This paper presents the hypothesis that linguistic capacity evolved through the action of natural selection as an instrument which increased the efficiency of the cultural transmission system of early hominids. We suggest that during the early stages of hominization, hominid social learning, based on indirect social learning mechanisms and true imitation, came to constitute cumulative cultural transmission based on true imitation and the approval or disapproval of the learned behaviour of offspring. A key factor for this transformation was the development (...) of a conceptual capacity for categorizing learned behaviour in value terms - positive or negative, good or bad. We believe that some hominids developed this capacity for categorizing behaviour, and such an ability allowed them to approve or disapprove of their offsprings- learned behaviour. With such an ability, hominids were favoured, as they could transmit to their offspring all their behavioural experience about what can and cannot be done. This capacity triggered a cultural transmission system similar to the human one, though pre-linguistic. We suggest that the adaptive advantage provided by this new system of social learning generated a selection pressure in favour of the development of a linguistic capacity allowing children to better understand the new kind of evaluative information received from parents. (shrink)
My central point is that the recent wave of interest in business ethics is an opportunity to review the whole enterprise of undergraduate business education. Business ethics, taught as if the students, faculty, curriculum and organization of the business school were important parts of the subject matter, is a way both to affirm the seriousness of ethical inquiry and to build an increased sense of collegial responsibility for the overall curriculum students are asked to undertake.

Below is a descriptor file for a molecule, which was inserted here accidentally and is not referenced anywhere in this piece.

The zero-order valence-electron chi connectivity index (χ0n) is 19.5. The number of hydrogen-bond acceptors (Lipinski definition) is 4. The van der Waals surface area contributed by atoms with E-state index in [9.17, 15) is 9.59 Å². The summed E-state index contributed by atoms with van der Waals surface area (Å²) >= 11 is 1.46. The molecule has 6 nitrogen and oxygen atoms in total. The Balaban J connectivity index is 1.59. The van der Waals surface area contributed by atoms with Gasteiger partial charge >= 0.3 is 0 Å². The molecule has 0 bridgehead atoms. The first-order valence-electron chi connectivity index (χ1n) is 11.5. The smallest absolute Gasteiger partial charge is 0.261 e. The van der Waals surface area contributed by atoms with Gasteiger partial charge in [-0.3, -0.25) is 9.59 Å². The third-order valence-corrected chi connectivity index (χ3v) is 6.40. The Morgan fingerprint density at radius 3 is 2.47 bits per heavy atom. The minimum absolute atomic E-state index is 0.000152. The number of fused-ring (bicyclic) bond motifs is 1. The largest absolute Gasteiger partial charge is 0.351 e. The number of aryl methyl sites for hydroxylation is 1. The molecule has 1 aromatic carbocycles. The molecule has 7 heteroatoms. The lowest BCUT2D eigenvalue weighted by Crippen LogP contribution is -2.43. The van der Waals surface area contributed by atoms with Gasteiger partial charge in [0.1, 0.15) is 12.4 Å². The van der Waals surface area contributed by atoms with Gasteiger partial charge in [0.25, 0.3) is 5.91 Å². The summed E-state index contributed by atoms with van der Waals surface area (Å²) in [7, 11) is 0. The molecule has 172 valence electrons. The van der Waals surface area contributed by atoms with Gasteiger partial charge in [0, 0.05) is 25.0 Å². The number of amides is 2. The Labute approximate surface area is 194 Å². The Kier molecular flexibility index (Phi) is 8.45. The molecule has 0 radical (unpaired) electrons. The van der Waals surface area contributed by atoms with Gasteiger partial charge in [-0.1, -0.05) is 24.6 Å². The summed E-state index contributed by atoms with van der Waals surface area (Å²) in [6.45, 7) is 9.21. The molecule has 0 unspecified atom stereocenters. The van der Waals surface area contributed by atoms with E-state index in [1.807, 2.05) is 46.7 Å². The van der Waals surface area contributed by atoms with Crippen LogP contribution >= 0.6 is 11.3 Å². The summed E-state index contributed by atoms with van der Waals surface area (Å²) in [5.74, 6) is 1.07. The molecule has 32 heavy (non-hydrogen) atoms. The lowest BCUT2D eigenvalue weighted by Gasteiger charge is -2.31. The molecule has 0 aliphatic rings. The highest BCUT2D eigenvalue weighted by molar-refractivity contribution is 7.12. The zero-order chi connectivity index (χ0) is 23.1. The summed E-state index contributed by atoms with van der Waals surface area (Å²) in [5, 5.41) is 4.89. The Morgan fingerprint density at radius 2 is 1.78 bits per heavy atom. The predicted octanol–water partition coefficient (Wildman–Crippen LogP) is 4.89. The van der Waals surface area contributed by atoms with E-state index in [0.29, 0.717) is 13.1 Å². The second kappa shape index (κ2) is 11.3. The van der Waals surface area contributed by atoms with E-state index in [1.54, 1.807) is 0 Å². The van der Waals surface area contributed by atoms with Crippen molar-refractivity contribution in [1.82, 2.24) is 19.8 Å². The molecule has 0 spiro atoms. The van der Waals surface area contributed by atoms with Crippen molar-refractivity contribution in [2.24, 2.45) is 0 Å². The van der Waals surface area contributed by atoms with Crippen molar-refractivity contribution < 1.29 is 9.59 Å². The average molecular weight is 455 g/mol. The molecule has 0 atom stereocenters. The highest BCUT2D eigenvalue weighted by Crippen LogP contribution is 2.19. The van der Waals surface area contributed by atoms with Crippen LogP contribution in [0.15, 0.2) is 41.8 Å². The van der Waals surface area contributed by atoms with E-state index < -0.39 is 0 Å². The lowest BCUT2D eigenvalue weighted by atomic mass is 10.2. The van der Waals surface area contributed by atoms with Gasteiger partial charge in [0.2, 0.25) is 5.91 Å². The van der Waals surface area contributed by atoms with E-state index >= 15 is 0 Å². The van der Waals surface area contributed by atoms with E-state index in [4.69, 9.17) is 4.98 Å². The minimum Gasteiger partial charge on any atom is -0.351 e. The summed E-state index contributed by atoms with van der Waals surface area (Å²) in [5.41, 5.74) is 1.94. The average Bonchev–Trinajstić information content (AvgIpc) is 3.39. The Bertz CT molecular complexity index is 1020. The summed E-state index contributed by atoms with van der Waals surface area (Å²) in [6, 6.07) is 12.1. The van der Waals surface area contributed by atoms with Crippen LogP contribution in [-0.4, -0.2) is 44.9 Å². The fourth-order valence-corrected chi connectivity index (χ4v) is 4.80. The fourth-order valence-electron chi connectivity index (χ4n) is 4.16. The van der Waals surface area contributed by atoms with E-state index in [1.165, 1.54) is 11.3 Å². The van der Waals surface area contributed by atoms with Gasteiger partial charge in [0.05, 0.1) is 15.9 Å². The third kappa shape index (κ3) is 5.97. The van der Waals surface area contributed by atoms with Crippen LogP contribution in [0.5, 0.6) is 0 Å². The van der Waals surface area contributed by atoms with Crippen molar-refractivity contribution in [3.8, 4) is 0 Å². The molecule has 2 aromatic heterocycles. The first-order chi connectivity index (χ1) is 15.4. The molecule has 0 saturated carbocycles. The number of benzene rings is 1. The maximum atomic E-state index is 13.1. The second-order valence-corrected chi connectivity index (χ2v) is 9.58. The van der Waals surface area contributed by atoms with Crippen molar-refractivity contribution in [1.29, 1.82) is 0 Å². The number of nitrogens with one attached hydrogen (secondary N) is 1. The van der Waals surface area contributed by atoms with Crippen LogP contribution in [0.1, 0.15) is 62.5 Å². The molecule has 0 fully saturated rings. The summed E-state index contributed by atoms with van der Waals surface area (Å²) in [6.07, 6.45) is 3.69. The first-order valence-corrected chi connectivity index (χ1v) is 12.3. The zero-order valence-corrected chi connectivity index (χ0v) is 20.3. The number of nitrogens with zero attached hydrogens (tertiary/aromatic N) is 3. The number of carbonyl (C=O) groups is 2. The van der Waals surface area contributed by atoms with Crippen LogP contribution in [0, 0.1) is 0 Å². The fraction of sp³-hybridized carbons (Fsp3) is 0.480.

This paper undertakes an inquiry into the relationship between the disciplinary training of business ethicists, their institutional affiliations, those whose work they cite, those with whom they collaborate, and — to some degree — the kind of work they do. It is intended as a response to both the historic injunction that we examine ourselves and to what is seen as the considerable disarray of the field.
The main aim of this paper is to examine how the recent themata developments in Social Representations Theory can be linked with the classical process involved in the construction of social representations—anchoring—, as well as with the communicative modalities that are part of the theory since its inception. This was done through a study of the representation of GMOs in the Portuguese press, taken as an opportunity for addressing the issues related to the role played by old categories in rendering (...) new meanings and in establishing new categories.A further objective of the study, more applied in nature, was to explore whether the central characteristics of the representations of biotechnology in European countries were also present in Portugal.All articles that included the expressions Genetically Modified/Genetic Modification/Manipulation or Transgenics, were collected, in five Portuguese newspapers, during the years of 1999, 2000 and 2001. Content analysis of the 239 articles collected showed that their thematical organisation re-constitutes the Red/Green dichotomy found in most European countries. The Red/health discussion is structured around such themata as health/disease, risk/safety, benefits/problems, and anchors in categories like science and progress. The nature/culture opposition emerges, in turn, in the Green/food discussion, which anchors on categories like ideology and employs Propaganda as a communicative modality—a set of indicators configuring a more polemic debate. The conclusions discuss the relevance of linking themata with anchoring and the importance of devising more fine-grained tools for the analysis of Diffusion. (shrink)
This book is about what Mark Rothko and Romy Castro think about painting. The bottom line placed here is: what is matter for a painter? What they want to communicate with their art? And how they do it? This book seeks to uncover some of the secrets that are in minds painters. In the backgrond, waht unites, apparently, two such different artists is the way they establish intimacy with matter, even that a concept of matter or intimacy may assume and (...) be used in different interpretations. (shrink)